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I asked questions about stressful situations, hardest life choices and people that changed our lives and the responses all varied with details but each and every one had their own evolution that involved family. These beautiful women shared stories about life and death in the family, changes in family dynamic such as divorce, big decisions they had to make that involved themselves and the effects on their family, and the support and love they had received from their kin.
No one claimed perfection, but all women had something they wished they could change about themselves whether it was giving themselves permission to rest, regret over past actions or as simple as being less sarcastic and more mindful of our words and thoughts to be more kind and gentle. They shared similar past fears of being alone or making wrong decisions or of not being good enough and offered stories of how they moved through those fears and how they took care of themselves.
Through questioning, it was discovered that all three generations believe we are a family of strong women that are fun, like to laugh, love to talk and that we enjoyed conversation and quiet moments connecting with each other during family gatherings such as this. It was discovered that my grandmother, who passed away young and whom I never met, was a strong woman ahead of her era and did her own thing denouncing any patriarchal dominance.
When asked what we can learn from the generations above and below us, one of the 20-somethings stated that she thought the older generation could learn to ‘go with the flow and the times’ a bit more and that the younger generations could learn the hard-working, ethics and responsibility of the older generation more effectively. One of the 80-something goddesses ironically replied in the exact sentiment… that the older generations could learn to go with the flow and ease of the younger generation, and they (younger generation) could in turn learn a little more structure to their lives.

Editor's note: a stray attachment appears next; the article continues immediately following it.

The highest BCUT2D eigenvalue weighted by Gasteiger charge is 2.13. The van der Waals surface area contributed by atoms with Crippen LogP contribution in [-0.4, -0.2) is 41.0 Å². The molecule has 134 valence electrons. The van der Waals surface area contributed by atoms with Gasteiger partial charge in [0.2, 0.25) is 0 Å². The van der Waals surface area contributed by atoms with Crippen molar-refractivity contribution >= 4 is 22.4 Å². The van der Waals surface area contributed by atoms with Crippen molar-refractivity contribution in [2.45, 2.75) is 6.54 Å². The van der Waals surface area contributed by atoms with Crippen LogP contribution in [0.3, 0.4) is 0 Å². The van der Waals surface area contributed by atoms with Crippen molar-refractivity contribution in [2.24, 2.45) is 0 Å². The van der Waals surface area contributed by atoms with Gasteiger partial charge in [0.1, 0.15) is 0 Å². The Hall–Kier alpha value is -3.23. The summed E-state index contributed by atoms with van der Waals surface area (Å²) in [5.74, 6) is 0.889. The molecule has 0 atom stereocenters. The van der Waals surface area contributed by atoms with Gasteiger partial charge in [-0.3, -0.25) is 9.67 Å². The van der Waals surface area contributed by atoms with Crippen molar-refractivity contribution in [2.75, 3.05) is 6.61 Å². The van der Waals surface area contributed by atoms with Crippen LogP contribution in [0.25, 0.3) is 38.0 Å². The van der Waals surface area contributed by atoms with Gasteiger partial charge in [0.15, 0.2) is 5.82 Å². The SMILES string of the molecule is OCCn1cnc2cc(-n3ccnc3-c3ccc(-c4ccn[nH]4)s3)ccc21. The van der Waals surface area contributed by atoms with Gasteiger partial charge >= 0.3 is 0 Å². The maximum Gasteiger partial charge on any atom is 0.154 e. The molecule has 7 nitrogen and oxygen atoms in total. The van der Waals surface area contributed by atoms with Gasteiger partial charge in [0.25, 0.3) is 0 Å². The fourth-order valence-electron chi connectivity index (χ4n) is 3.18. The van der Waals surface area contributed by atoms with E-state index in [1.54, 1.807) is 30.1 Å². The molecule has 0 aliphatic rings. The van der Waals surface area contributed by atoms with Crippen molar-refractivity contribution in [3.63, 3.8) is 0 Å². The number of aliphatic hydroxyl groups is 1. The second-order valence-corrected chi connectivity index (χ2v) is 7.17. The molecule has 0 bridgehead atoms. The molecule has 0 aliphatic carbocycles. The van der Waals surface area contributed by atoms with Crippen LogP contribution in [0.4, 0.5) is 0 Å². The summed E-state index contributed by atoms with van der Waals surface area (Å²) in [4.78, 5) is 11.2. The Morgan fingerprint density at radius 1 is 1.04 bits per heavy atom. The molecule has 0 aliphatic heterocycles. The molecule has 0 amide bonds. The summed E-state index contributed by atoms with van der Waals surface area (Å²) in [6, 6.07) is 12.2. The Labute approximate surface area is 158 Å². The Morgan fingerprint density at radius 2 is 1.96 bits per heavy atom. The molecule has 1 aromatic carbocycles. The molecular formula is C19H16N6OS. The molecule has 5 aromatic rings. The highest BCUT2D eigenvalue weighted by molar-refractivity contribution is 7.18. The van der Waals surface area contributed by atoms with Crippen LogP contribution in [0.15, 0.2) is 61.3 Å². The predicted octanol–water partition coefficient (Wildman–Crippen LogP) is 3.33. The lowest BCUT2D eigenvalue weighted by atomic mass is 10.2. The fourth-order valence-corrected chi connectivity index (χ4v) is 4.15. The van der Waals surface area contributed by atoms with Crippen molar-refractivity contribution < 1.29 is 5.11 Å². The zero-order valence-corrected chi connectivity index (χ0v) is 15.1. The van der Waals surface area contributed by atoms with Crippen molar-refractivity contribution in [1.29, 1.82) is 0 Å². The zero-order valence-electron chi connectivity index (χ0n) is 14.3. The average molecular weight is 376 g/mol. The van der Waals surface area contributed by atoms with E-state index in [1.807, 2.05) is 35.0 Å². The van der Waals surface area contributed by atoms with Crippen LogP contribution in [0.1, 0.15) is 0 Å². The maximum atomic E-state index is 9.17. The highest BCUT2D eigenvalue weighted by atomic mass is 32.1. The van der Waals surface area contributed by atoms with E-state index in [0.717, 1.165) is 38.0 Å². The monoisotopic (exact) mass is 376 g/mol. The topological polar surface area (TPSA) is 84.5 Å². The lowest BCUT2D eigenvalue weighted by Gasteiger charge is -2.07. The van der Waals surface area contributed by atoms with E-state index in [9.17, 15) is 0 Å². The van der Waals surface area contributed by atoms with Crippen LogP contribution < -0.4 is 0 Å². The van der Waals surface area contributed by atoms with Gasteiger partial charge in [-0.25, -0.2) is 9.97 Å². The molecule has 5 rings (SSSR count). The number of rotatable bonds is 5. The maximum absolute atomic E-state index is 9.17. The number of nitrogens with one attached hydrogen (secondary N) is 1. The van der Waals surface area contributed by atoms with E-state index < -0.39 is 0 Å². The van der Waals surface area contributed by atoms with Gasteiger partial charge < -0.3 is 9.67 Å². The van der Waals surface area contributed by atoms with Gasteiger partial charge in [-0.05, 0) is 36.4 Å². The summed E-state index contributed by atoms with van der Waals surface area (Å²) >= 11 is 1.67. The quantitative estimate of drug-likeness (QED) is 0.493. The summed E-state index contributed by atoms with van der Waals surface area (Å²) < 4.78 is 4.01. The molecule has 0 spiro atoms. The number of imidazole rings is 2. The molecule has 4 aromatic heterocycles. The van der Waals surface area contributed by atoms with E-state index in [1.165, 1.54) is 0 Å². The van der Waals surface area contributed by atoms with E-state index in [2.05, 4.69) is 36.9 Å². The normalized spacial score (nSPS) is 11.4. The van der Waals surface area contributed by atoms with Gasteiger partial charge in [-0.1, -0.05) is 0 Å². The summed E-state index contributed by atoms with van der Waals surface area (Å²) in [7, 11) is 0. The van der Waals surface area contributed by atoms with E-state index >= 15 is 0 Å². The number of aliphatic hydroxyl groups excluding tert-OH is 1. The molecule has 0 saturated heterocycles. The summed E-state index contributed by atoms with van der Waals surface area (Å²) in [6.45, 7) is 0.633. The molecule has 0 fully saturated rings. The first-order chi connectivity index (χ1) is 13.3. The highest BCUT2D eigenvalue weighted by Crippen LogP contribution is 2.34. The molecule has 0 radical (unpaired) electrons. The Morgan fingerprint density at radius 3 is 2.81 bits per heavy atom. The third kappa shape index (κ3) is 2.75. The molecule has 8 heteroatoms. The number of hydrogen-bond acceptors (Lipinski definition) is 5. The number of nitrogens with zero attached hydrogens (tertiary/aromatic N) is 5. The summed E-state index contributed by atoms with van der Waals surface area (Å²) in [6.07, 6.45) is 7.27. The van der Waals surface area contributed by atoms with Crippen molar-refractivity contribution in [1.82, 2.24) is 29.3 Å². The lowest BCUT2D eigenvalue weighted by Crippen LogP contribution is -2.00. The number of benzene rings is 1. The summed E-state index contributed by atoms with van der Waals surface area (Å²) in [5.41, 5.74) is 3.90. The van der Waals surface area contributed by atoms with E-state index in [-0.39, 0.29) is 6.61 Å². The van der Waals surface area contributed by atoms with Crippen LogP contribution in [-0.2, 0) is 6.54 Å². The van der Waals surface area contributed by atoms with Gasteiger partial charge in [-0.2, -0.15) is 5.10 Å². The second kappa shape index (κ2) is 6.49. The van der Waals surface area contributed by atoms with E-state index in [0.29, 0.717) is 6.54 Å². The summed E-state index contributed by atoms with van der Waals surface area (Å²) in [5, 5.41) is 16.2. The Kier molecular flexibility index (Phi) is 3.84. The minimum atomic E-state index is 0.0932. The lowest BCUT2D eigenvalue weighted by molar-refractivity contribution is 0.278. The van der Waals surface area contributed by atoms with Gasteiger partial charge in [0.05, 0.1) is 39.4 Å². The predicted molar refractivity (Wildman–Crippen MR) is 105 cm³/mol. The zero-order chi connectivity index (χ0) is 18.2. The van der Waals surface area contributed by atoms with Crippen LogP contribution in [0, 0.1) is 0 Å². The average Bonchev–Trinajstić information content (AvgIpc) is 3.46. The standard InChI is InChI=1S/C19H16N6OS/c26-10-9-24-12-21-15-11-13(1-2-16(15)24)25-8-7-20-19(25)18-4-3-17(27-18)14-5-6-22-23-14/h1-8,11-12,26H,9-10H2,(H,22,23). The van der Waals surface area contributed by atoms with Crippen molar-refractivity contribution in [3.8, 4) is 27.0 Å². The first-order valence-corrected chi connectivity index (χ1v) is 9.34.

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I finished each individual interview with the question: What are you grateful for? It was clear from each answer that the ways we support each other, family and all we have in our lives was not being taken for granted but met with love and appreciation.
Experts often speak of the generation gap, or the differing perspectives of older and younger groups, as a major obstacle to inter-generational relationships. However, the insights gained from talking with my immediate and extended family displays the worth and understanding and similarities you have may have with your family or ways to build bridges with people of all generations to expand your world view.
The benefits of inter-generational relationships are numerous and advantageous for both older and younger generations. The younger generation can learn valuable life lessons from a generation that paved the way experiencing both setbacks and triumphs. The older generation also benefits immensely from these interactions, invigorating them and remind them to keep growing and expanding in the current world.
Generations can share family stories with a new audience, gain insights and perspectives and as well celebrating similarities, strength and empowerment through the family ties, for generations to come.
So, I encourage you to plan a ‘Triple Goddess Getaway,’ a family trip or simply interview and inquire. You may be surprised by how insightful the conversation can be.
(If you would like to see an article on a specific topic, please email
Kelly Spencer –  Happy Healthy YOU
(A wellness column by Kelly Spencer: writer, life coach, yoga & meditation teacher, holistic healer and a mindful life enthusiast!)